If someone presented you with a stack of books and told you to "organize" them, there are may different approaches you could take. You could organize them according to physical characteristics (size, color); you could organize them by author or by topic. Within each of these schemes, different sequences could be adopted.

Your research will present you with a stack of facts and ideas. The main goal of outlining (or organizing) is establishing a basic, overall principle of organization or scheme to structure your essay. This scheme or principle of organization should form an appropriate fit with your particular topic.

5.3 What are some of the standard principles of organization that I might use to structure my essay?

a. Chronological:

A good way to understand anything is historically, how it developed over time. This principle of organization will probably play some role in your Historia essay. A major problem with this principle is that it often leads to too much exposition and pure narration, while neglecting analysis. You will probably want to combine this principle with others.

b. Topical/Thematic:

In this form of organization, the different sections of your paper reflect various subtopics that are related to your question. Each topical division treats material that is closely related by thematic content (what it is about). You must also establish some natural, logical principle to govern the order of your sections. Possibilities include: from the general to the specific (or vice versa); from the least to most significant (or vice versa).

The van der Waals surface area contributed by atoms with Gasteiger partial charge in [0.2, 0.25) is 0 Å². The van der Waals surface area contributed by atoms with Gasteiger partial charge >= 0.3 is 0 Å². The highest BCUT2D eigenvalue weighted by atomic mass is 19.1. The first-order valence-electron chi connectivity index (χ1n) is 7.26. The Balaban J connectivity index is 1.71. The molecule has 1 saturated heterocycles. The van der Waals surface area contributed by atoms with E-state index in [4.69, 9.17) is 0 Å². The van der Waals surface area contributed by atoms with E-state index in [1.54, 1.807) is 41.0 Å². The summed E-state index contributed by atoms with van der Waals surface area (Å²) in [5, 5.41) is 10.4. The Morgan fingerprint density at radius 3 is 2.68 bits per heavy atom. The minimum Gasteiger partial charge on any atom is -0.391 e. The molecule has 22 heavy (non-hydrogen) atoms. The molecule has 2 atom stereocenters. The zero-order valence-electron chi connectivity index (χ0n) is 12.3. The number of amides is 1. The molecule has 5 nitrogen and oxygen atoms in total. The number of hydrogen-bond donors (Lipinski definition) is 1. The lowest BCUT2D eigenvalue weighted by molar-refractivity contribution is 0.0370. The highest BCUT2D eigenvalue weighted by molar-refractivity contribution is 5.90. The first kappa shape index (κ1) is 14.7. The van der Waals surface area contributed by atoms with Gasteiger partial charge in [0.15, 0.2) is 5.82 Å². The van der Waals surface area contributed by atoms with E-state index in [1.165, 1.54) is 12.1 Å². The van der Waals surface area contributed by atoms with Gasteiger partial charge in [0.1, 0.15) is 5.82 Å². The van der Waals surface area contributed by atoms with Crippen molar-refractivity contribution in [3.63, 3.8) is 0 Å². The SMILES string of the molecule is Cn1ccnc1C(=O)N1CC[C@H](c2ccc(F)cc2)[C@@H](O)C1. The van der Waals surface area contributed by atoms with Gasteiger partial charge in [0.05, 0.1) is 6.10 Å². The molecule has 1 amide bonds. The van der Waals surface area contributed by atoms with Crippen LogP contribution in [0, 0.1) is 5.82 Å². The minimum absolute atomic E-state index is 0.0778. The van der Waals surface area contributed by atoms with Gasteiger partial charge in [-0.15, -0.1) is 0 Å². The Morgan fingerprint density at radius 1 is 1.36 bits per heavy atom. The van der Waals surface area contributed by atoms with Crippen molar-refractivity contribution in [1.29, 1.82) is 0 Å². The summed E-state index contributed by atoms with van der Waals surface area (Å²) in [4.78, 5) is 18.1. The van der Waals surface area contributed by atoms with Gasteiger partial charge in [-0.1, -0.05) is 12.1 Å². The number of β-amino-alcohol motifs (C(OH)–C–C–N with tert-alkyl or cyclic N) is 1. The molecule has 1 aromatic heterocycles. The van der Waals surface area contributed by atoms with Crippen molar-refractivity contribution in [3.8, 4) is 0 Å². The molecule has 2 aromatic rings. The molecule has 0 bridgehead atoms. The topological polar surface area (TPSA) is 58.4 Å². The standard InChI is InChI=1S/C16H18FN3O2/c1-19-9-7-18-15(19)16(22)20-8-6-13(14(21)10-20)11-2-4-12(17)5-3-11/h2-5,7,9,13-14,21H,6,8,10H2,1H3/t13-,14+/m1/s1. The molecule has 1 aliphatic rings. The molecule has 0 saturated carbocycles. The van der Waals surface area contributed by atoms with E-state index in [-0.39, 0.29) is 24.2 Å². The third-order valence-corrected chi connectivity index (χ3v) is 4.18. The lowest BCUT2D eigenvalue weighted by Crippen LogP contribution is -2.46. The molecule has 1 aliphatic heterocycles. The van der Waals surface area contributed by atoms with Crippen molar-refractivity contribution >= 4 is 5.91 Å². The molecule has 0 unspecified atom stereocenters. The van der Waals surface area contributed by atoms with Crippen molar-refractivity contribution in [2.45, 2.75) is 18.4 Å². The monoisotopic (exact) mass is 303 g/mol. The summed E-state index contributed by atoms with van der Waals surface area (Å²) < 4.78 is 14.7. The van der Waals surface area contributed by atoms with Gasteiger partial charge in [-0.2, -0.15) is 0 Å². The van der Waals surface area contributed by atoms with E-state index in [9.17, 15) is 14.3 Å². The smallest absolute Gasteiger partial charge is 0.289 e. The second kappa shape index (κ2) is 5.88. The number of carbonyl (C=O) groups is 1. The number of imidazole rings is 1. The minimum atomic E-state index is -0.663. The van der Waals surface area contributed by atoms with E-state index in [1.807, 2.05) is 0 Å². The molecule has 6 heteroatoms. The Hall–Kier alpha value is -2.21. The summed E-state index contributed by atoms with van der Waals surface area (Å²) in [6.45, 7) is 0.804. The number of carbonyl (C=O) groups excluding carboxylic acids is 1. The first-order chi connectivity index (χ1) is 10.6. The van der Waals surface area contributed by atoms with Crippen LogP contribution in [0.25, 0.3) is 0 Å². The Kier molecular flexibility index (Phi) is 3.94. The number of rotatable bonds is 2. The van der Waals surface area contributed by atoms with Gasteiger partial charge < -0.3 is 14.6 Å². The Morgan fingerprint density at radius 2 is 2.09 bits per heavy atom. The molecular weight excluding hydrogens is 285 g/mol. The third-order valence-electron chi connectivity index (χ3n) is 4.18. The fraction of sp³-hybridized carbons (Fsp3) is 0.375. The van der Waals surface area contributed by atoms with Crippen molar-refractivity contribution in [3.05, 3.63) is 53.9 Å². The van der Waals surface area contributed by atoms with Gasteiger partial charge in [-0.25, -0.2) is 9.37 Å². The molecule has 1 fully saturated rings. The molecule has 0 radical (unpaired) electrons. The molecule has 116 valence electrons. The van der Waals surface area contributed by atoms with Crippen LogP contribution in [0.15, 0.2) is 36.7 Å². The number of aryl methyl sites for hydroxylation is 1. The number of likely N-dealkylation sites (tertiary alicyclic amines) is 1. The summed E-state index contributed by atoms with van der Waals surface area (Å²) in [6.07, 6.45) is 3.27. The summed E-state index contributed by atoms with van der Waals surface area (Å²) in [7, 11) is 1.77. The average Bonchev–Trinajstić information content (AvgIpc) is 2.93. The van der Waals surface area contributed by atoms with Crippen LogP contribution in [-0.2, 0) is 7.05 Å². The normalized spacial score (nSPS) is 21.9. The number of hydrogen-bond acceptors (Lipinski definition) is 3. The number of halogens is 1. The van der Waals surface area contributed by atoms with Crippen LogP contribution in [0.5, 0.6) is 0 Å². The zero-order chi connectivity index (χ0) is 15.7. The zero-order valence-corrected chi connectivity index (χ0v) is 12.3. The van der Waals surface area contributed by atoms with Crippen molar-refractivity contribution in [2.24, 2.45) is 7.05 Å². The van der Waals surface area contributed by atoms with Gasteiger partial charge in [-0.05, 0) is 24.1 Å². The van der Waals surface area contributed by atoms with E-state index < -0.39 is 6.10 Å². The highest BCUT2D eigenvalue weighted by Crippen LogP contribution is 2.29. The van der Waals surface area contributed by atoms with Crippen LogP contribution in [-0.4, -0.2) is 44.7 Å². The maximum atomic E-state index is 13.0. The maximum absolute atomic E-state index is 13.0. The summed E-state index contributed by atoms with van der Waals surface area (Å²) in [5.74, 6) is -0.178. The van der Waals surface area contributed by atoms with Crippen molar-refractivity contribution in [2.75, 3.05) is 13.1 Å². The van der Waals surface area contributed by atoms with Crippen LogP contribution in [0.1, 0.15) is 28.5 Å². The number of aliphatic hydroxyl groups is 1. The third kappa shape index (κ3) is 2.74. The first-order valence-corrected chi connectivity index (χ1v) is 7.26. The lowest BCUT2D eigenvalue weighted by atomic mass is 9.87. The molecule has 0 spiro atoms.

c. Argumentative:

This form takes its structure from an issue, and the various arguments supporting different opinions on the issue, including your own. This form of organization embodies the whole idea of the Historia project; therefore, at some point, your essay will need to adopt some aspects of this form.

5.4 How might these principles be used to suit my purposes?